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Rebellion Record: a Diary of American Events: Documents and Narratives, Volume 11. (ed. Frank Moore) 4 0 Browse Search
Robert Underwood Johnson, Clarence Clough Buell, Battles and Leaders of the Civil War: The Opening Battles. Volume 1. 2 0 Browse Search
The Daily Dispatch: July 18, 1861., [Electronic resource] 2 0 Browse Search
The Daily Dispatch: February 15, 1861., [Electronic resource] 2 0 Browse Search
The Photographic History of The Civil War: in ten volumes, Thousands of Scenes Photographed 1861-65, with Text by many Special Authorities, Volume 3: The Decisive Battles. (ed. Francis Trevelyan Miller) 2 2 Browse Search
Horace Greeley, The American Conflict: A History of the Great Rebellion in the United States of America, 1860-65: its Causes, Incidents, and Results: Intended to exhibit especially its moral and political phases with the drift and progress of American opinion respecting human slavery from 1776 to the close of the War for the Union. Volume II. 2 0 Browse Search
Official Records of the Union and Confederate Armies, Chapter XXII: Operations in Kentucky, Tennessee, North Mississippi, North Alabama, and Southwest Virginia. March 4-June 10, 1862., Part II: Correspondence, Orders, and Returns. (ed. Lieut. Col. Robert N. Scott) 2 0 Browse Search
Ulysses S. Grant, Personal Memoirs of U. S. Grant 2 0 Browse Search
Robert Underwood Johnson, Clarence Clough Buell, Battles and Leaders of the Civil War. Volume 3. 2 0 Browse Search
The Daily Dispatch: April 26, 1864., [Electronic resource] 2 0 Browse Search
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Browsing named entities in Admiral David D. Porter, The Naval History of the Civil War.. You can also browse the collection for Jasper or search for Jasper in all documents.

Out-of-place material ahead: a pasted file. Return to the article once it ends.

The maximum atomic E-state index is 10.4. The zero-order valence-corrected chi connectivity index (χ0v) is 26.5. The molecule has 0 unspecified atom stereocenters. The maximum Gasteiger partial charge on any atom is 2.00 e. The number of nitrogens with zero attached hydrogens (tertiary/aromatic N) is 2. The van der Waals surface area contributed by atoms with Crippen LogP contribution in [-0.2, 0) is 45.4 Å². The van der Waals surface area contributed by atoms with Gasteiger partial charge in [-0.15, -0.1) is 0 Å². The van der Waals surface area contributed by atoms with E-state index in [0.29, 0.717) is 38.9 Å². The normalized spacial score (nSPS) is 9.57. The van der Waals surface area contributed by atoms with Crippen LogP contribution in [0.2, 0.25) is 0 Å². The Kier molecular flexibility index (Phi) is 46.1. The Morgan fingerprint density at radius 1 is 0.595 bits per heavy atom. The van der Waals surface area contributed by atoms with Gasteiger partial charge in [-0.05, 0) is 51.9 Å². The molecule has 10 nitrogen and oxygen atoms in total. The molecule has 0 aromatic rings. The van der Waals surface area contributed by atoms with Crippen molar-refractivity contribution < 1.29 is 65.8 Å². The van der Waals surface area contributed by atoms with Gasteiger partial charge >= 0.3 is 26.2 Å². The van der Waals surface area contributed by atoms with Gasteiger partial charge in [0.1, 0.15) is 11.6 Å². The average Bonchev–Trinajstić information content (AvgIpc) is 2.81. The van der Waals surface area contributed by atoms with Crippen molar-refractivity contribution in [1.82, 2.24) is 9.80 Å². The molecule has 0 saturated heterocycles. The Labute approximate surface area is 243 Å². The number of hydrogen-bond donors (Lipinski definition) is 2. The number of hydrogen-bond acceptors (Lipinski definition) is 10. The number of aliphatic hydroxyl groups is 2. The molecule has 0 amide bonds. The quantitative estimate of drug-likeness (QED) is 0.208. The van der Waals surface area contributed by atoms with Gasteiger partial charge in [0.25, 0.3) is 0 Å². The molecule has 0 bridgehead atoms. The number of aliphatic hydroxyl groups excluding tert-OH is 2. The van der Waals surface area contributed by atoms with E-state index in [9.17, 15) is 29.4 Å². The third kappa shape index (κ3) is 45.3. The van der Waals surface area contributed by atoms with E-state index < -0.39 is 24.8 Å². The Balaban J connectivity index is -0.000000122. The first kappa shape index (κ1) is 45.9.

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Admiral David D. Porter, The Naval History of the Civil War., Chapter 14: battle and capture of Fort Henry by the Navy. (search)
d. A seaman named Jasper P. Breas, who was badly scalded, sprang to his feet, naked to the waist, his jacket and shirt having been removed to dress his wounds, exclaiming: Surrendered! I must see that with my own eyes before I die. Before any one could interfere, he clambered up two short flights of stairs to the spardeck, where he was gladdened with the sight of his own flag proudly and victoriously floating in the breeze. He shouted, Glory to God! and sank exhausted on the deck. Poor Jasper died that night, that his country might live. The Essex fired seventy-two shots from two 9-inch guns during the battle. In obedience to battle orders, I had instructed the powder boys to keep count of the number of charges served to each gun. Job Phillips, a boy fourteen years old, was powderboy of No. 1 gun. After the action, I asked Job how many shots his gun had fired. He referred me to a memorandum on the whitewashed casemate; where with a rusty nail he had carefully and accurately